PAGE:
Contextual Design. It's the New Black.
I've been having an email discussion with an acquaintance of mine about the best way to steer the greater design community towards an increased emphasis on making buildings and places that are contextual, that talk to their surroundings. The general consensus is that design school, and architecture school in particular, forge haughty designers by encouraging the use of lingo unintelligible to laypersons, by encouraging the design of buildings as if they existed on a clean white plane instead of in a city, and by condoning a focus on materials instead of holistic design.
I responded with this email:

like everything else out there, [the snottiness of contemporary architects like frank gehry has] a yin and a yang to it. on one hand, the trend to plunk down iconographic architecture wherever someone happens to own land and want a pretty building is starting to get out of control. it ends up creating superblocks, only prettier, and in the end that's no better. but on the other hand you sometimes need charismatic bastards like gehry in order to convince people to take a risk because the public has more to lose and thus is more conservative by virtue of the fact that it's their turf on which a designer builds. get rid of the designer's attitude and you take his salesmanship skills with him. it's a baby/bathwater situation.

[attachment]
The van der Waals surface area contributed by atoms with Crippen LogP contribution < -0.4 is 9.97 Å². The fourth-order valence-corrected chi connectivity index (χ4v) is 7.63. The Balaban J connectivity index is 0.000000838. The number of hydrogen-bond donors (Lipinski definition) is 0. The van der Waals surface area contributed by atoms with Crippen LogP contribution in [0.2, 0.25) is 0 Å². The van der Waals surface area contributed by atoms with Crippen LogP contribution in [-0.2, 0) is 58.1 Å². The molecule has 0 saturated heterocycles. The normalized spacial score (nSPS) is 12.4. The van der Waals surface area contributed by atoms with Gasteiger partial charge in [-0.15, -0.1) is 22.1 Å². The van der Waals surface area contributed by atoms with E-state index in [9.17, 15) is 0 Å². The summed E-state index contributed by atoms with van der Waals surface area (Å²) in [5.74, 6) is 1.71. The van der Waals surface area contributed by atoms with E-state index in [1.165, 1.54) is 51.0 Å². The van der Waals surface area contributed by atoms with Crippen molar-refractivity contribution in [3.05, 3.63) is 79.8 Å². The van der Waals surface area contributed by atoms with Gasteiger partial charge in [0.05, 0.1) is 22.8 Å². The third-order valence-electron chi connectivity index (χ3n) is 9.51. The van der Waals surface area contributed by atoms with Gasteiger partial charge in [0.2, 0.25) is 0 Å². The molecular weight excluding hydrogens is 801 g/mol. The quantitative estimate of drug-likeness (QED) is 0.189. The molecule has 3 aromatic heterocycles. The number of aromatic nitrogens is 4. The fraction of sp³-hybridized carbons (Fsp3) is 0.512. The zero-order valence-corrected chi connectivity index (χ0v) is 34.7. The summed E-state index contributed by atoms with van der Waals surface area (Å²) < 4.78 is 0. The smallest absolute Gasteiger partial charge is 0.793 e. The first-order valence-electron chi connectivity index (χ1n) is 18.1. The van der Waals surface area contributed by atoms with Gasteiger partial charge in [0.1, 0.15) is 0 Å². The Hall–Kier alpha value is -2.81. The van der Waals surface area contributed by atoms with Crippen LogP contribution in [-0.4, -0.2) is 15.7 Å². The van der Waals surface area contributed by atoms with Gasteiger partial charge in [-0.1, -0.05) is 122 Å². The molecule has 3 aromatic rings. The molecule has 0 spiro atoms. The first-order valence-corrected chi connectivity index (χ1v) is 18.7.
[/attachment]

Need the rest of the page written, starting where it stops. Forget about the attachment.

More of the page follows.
what i'm saying is - and i just thought of this right now and am making it up as i go along - is that as